Celebrating Modern Jewish Living Through Food, Tradition, and Family
Melt in your mouth goodness!!
The Backstory: Hanukkah is a truly special time – we celebrate the triumph of light over darkness and honor the Festival of Lights with eating foods cooked in oil, playing with the dreidel and giving the gift of Hanukkah gelt. More of the Backstory after the recipe…
- Vegetable oil or cooking spray
- 8 tbsp. unsalted butter cut into pieces
- 1/3 cup honey
- 2 cups sliced almonds lightly toasted and finely ground
- 1/2 cup granulated sugar
- 1/4 cup confectioner's sugar sifted
- 3/4 cup cake flour sifted (not self-rising)
- 1/2 tsp Kosher salt
- 5 large egg whites
- 1 cup raspberries, extra for garnish pureed and strained (1/2 cup)
- Confectioner's sugar for dusting
Preheat oven to 350 degrees. Coat mini cupcake tins with cooking spray.
Heat butter in a small saucepan over medium-low heat, whisking frequently, until golden brown, 6 to 7 minutes. Add honey, and whisk until combined. Remove from heat.
Using a mixer fitted with the whisk attachment, combine almonds, sugars, flour, and salt on low speed. Raise speed to medium-high, and add egg whites, one at a time, beating after each addition until just combined. Scrape down sides of bowl. Reduce speed to low, and add warm butter-honey mixture in a slow, steady stream. Raise speed to high, and beat for 45 seconds.
Spoon batter into muffin tins, filling each halfway. Spoon a scant ½ teaspoon raspberry puree near one edge of each cup. Draw a skewer or the tip of a paring knife through puree toward opposite edge of cup to form a heart shape if desired.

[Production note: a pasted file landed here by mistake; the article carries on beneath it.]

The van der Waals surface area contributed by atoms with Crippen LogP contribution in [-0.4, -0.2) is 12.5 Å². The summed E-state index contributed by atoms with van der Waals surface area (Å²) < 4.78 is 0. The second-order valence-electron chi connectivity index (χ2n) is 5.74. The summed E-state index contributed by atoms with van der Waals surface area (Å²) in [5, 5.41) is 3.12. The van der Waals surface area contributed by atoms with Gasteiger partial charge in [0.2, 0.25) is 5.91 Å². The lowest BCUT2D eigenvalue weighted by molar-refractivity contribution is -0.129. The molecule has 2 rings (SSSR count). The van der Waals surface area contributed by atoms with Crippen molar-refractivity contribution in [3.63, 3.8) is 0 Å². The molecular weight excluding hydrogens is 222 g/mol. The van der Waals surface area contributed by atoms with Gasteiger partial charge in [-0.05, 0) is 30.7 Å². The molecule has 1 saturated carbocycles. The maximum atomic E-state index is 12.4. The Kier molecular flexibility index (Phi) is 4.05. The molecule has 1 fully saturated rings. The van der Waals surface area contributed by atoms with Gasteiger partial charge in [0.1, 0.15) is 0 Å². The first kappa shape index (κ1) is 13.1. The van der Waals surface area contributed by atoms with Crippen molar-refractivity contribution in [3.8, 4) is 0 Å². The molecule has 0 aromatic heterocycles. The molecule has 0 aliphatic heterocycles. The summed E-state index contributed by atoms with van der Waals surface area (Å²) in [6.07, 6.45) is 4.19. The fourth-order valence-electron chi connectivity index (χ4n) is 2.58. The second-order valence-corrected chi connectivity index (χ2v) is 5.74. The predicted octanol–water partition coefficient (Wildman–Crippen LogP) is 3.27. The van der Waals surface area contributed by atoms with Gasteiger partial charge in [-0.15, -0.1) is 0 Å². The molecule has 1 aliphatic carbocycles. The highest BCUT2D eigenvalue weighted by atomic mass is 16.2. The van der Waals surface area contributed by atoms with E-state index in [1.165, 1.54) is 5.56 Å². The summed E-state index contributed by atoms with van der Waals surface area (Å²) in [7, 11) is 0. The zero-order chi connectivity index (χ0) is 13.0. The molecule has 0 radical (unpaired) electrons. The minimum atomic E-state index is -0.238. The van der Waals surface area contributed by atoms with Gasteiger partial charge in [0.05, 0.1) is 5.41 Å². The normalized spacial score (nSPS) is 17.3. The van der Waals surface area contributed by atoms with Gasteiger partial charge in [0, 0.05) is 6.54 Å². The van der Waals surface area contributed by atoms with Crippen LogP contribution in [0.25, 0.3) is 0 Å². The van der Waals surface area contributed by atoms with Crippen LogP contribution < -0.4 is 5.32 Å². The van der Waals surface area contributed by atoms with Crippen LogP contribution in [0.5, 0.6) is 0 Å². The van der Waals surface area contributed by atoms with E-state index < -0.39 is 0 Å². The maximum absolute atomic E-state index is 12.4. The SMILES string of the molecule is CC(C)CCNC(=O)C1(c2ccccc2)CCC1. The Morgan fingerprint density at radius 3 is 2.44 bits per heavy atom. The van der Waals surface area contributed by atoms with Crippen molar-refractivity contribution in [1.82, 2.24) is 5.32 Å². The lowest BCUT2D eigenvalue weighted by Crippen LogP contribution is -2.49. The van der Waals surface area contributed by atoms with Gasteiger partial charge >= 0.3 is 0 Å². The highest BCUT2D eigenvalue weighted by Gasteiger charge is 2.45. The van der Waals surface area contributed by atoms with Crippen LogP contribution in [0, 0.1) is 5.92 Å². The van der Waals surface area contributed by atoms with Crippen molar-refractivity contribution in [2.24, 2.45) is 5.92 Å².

Bake, rotating tins halfway through, until edges are golden brown, 15 to 20 minutes. Let cool slightly in tins on wire racks. Using a small offset spatula, carefully unmold financiers, and transfer to rack.
When cool, garnish with fresh raspberries and dust with Confectioner's sugar.
…The Backstory continues: Financiers are small French cakes that are truly delightful. Traditionally, they are baked in a rectangular shape and look like small bars of gold, hence their name. Some argue and say that they were named financiers because they became popular among bankers in the financial district of Paris. Either way, these cakes can be used as a mouth-watering representation of Hanukkah gelt.
For this recipe, I used small tart tins. With their signature ingredient of beurre noisette (brown butter), these light, melt-in-your-mouth treats have a spongy texture, an almondy taste. Whether you choose to bake them for Hanukkah or just as a dessert, financiers make a lovely addition to your menu.